Sunday, 23 October 2016

The week is done, here's what's left

By the end of the week the work to make food was routine. We do a lot of cooking normally, but the difference for the week of this challenge was the two days of work to prepare most of what we needed for six, effort that paid off once we were back at work. 

The other difference was all the mental preparation, and the emotional impact of such intense focus on social assistance and its inadequacies for the many thousands of people that rely on it. 

This challenge was a week of focus on food, but we also had the privilege of living in our cozy home, having a community of people around us at home and work that supported us, the ability to use our fairly well equipped kitchen, and have toiletries and other basics that kept life comfortable, even when we were hungry. If we had to buy toilet paper, etc as part of the challenge we would have had less food! What a nightmare choice for people to have to make! 

Well we started the week with a table food of food, and ended with maybe enough for a day left over. Here's the breakdown of food we ate with the stuff we bought.

The full list of what we had to start with:
Potatoes  10lb bag  $1.99        Lentils   1 lb  $1.61
Carrots    5lb bag    $$2.99      Beans   2lb   $2.54
Cabbage   4.3 lb    $1.69         Chick peas   1.3 lb $2.03
Celery   1 bunch    $1.49         Rice   1.3 lb  $2.13
Garlic    2   $0.38                     Pasta    1 lb   $1.67
Onions    3   $0.83                   Flour    2.2 lb   $3.51           
Apples    10    $1.77                Oats    1.3 lb   $2.29
Bananas   8   $1.48                 Sugar   .91 lb    $0.90
Raisins     $2.89                      Eggs    18      $4.79
Soda Crackers    $1.97           Peanut butter     $2.64
Cinnamon    .03 lb   $0.27       Yeast     .08 lb   $0.48 
Margarine      $1.49
Vegetable stock     $2.39
Canned tomatoes   3   $3.87
Milk  1L (not pictured)   $2.10

Leftover $1.80 we used to 'buy' a piece of ginger and one sweet potato we already had in house.

To recap the last of our meals: we had pasta and sauce on Friday night, and Saturday I made a potato/cabbage bake with onion & garlic, which we had for our last dinner along with some more pasta. Saturday we snacked on the last of the carrots and celery with the hummus, and ate the last of the muffin bites and crackers.

What it made:

Vegetable stew 
Carrot/Lentil/Ginger Soup with crackers 
1 bread loaf + 12 buns
2 batches of 24 muffin bites + 6 muffins
36 veggy cookies (made with potato, carrot, lentils, onion, garlic, flour)
Hummus (rather chick pea puree with some salt, peanut butter and smidgen of oil)
Big pot of beans & cabbage dish served with rice = 3 dinners and a lunch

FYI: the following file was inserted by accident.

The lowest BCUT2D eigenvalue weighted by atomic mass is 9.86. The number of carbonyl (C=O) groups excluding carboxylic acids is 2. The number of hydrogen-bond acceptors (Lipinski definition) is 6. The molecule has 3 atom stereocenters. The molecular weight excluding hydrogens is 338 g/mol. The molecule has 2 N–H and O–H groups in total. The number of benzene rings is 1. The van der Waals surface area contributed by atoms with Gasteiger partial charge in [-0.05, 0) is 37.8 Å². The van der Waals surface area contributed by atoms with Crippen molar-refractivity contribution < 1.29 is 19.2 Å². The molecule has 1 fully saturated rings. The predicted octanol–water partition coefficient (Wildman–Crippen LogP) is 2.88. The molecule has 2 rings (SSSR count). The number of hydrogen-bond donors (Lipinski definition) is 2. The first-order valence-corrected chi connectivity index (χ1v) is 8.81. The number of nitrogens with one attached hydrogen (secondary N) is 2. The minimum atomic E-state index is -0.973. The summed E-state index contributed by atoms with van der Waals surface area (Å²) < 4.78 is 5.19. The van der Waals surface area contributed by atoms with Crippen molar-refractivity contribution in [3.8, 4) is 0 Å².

Pasta and sauce 
Potato/Cabbage bake (with onion, garlic) 

What we have left:

- one portion of potato/cabbage dish, and one portion of pasta
- a little bit of hummus and little bit of peanut butter
- 1/2 cup of oatmeal mix
- 1/2 cup of sugar
- little bit of cinnamon and yeast
- one vegetable stock cube
- little bit of margarine (we ran out of oil quickly and this was our butter/oil rest of the week)
- 2 cups of cooked beans left in the fridge (I forgot to include in pic)

My head is full of lots more I want to write about, but we're now off to enjoy a brunch at the Whip (where Sasha can finally indulge in the waffles she has been dreaming of all week.) before heading to the Town Hall meeting at City Hall organized by Raise the Rates and the City of Vancouver. 

On a happy note, my post for day 6 and 7 were delayed because we were going through the process of adopting two little kitties from the Vancouver Orphan Kitten Rescue Association (VOKRA), and yesterday we brought them home. Adopting kittens was something we were already in process with before we signed up for the challenge, but I know for those on assistance, having a pet is not really an affordable option. They are very good for cuddles and making you feel good, which is something everyone can benefit from, but a privilege for sure. We are very happy to welcome Willow and Socks into our home and our family.

Waking up Sunday morning to the cuteness of these kitties, as well as putting on coffee for the first time in a week, and having a full banana, were the luxuries of life I was grateful to enjoy. Time to ease back into life as normal, full of thoughts on all I've learned from this experience, and a heart full of gratitude for all that is good in our world...especially the food.


  1. I really do appreciate that folks are trying to understand at least part of the challenge of living life with disabilities. Budgeting and making the most of very little is just the beginning though. Having PTSD and anxiety can be very debilitating all on their own. Add physical disabilities and constant pain.. makes even making meals a challenge, let alone trying to balance anything. For some of us on assistance.. a pet is an absolute necessity. There are many days that we could not get through without the love and emotional support of our dog. That means our budget is even lower than this experiment as we have to also feed her. Also, we are also very remote.. the bargains one can find in a city do not exist in places where the nearest store is hours away. About half of our food budget goes on gas since there is no other transportation. Any repairs to our vehicle also come out of the food budget. Yes, our home is cheaper, but that doesn't count as support is reduced because of it. Anyway, Thank you for taking up this challenge. :)